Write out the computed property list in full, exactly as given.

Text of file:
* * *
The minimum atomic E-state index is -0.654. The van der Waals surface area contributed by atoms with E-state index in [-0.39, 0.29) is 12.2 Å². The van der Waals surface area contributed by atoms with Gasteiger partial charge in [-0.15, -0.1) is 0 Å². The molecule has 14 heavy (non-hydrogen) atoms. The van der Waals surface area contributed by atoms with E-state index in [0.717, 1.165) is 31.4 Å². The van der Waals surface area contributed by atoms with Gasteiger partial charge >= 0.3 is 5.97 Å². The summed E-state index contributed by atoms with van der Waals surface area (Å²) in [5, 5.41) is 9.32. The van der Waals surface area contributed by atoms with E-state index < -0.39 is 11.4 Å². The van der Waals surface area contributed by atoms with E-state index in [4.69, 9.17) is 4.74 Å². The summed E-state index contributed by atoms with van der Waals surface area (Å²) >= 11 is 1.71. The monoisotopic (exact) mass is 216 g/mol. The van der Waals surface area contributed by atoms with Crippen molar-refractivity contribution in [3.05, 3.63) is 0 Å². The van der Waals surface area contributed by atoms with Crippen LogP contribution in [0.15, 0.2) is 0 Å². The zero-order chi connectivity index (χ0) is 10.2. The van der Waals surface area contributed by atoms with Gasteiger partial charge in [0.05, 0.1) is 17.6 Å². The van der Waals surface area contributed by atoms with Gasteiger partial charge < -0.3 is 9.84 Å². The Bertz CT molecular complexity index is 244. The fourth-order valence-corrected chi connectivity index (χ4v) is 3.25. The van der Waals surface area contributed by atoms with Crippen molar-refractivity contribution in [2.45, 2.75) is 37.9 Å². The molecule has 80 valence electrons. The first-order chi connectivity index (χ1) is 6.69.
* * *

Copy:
The minimum atomic E-state index is -0.654. The van der Waals surface area contributed by atoms with E-state index in [-0.39, 0.29) is 12.2 Å². The van der Waals surface area contributed by atoms with Gasteiger partial charge in [-0.15, -0.1) is 0 Å². The molecule has 14 heavy (non-hydrogen) atoms. The van der Waals surface area contributed by atoms with E-state index in [0.717, 1.165) is 31.4 Å². The van der Waals surface area contributed by atoms with Gasteiger partial charge >= 0.3 is 5.97 Å². The summed E-state index contributed by atoms with van der Waals surface area (Å²) in [5, 5.41) is 9.32. The van der Waals surface area contributed by atoms with E-state index < -0.39 is 11.4 Å². The van der Waals surface area contributed by atoms with E-state index in [4.69, 9.17) is 4.74 Å². The summed E-state index contributed by atoms with van der Waals surface area (Å²) >= 11 is 1.71. The monoisotopic (exact) mass is 216 g/mol. The van der Waals surface area contributed by atoms with Crippen molar-refractivity contribution in [3.05, 3.63) is 0 Å². The van der Waals surface area contributed by atoms with Crippen LogP contribution in [0.15, 0.2) is 0 Å². The zero-order chi connectivity index (χ0) is 10.2. The van der Waals surface area contributed by atoms with Gasteiger partial charge in [0.05, 0.1) is 17.6 Å². The van der Waals surface area contributed by atoms with Gasteiger partial charge < -0.3 is 9.84 Å². The Bertz CT molecular complexity index is 244. The fourth-order valence-corrected chi connectivity index (χ4v) is 3.25. The van der Waals surface area contributed by atoms with Crippen molar-refractivity contribution in [2.45, 2.75) is 37.9 Å². The molecule has 80 valence electrons. The first-order chi connectivity index (χ1) is 6.69.